Only a third of Americans voted in last week’s election. Worse than apathetic, our poor turnout evidences a breach of contract. Having failed to participate in the republic we were trained for, non-voting Americans should forfeit their high school diplomas and university degrees.
Two thirds of Americans didn’t cast a ballot last week, but most of us have taken advantage of free public education. 85% of U.S. citizens hold a high school diploma. A third of us hold Bachelor’s degrees. Even university experiences are often paid, in part, by the state.
Despite Socrates’s dictum that an unexamined life is not worth living, we don’t educate our population simply for the sake of individual enlightenment. The U.S. offers free public education because an educated populace is requisite to a democracy.
In a country where the word socialist serves as political mudsling, we offer socialized education. Taxpayers fund education for us all – even for those of us who don’t pay, or don’t pay as much, tax. Here, we all own the means to potentially better ourselves and our situations.
Most Americans probably don’t think of their elementary or middle or high schools as socialist experiences, or of themselves as socialists. For most, state-funded education is just the way things are. But there’s a reason for this way. The American way depends on citizens who practice good citizenship. And good citizenship means, amongst other responsibilities, voting.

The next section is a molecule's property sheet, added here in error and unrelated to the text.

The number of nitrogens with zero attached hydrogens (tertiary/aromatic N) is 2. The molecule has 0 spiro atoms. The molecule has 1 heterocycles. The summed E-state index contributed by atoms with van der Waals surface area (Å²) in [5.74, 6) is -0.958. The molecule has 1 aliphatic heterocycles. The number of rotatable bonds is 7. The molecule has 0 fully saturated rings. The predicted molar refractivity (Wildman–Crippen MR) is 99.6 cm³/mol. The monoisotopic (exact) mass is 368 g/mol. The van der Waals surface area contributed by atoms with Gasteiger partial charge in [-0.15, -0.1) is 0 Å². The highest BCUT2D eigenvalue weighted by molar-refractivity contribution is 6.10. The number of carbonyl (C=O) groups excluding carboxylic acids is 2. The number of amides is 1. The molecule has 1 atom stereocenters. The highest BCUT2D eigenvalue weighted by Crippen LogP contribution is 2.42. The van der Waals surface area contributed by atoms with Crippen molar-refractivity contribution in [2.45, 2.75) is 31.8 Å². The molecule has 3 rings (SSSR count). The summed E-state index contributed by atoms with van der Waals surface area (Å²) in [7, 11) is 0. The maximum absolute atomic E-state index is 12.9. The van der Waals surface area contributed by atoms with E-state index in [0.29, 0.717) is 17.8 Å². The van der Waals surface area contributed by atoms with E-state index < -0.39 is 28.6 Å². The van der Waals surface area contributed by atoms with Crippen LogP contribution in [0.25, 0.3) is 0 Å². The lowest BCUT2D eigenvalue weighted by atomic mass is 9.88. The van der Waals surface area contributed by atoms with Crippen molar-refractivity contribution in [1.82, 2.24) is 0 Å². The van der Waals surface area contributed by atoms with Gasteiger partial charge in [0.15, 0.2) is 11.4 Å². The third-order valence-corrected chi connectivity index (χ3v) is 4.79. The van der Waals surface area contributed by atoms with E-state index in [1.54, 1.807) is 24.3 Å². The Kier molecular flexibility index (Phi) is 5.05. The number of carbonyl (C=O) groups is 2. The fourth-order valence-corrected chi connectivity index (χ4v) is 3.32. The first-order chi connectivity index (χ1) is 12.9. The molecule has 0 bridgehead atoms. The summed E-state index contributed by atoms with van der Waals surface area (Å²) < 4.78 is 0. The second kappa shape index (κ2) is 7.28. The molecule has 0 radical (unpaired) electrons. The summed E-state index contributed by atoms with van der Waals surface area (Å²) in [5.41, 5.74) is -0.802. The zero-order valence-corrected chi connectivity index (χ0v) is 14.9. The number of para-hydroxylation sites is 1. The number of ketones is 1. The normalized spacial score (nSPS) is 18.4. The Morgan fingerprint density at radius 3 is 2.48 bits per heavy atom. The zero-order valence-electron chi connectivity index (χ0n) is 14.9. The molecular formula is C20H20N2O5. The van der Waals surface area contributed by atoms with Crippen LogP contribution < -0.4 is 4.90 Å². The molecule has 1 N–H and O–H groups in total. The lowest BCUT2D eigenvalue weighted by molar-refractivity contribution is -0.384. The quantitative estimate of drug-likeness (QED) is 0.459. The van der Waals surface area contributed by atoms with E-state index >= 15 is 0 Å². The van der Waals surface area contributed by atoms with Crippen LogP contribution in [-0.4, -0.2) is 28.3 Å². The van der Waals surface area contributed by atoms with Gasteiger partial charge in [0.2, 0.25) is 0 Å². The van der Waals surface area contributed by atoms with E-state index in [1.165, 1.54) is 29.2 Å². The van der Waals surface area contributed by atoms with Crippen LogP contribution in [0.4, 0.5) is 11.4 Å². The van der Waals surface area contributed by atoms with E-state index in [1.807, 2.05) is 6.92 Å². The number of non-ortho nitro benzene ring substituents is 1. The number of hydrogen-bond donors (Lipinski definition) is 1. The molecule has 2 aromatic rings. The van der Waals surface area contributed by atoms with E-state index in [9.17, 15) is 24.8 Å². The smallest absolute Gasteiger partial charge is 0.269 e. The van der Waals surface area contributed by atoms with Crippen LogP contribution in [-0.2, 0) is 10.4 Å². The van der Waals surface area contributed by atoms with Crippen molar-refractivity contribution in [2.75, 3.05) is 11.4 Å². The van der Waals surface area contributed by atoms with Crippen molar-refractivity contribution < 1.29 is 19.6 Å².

In addition to being a privilege that expects one in return, education is a hope. Public education still promises, or at least tries to promise, the American dream. You can’t get to liberty and justice for all, or anywhere near those ideals, unless you give people a chance. All people.
As we’ve sworn, hand over heart, we stand for the republic. For liberty and justice. It’s no coincidence that we make this pledge most often in public schools. And therein lies our chance.
Like atlas holds the weight of the world on his shoulders, public education supports the republic in its ideals and practices.
The price of membership in the republic is voting. Sure, the electoral college is flawed. As are many of the options on our ballots. As are the ballots themselves or, at least, the way they’re counted. As are the shady campaigns that seek to defy truth and justice for all.
But through education we have a chance, because we’ve been given one in return for our participation. For years, we’ve pledged allegiance. When the polls open, then, it’s time to show our loyalty. Because an unexamined republic is not worth having.
So I say if we are not thankful for the chance, we should give it back. If you don’t fulfill your pledge and vote, you should forfeit the education your were offered in exchange for your participation. While you cannot return your literacy, and while you cannot forget the social experience of sharing in common pursuits with your peers, you can hand over your high school diploma. If you attended a state university, you can relinquish your degree.
If we don’t care for the candidates, Americans should still honor our agreement to uphold the republic. Because if we don’t make like Atlas, it will all come crashing down on us.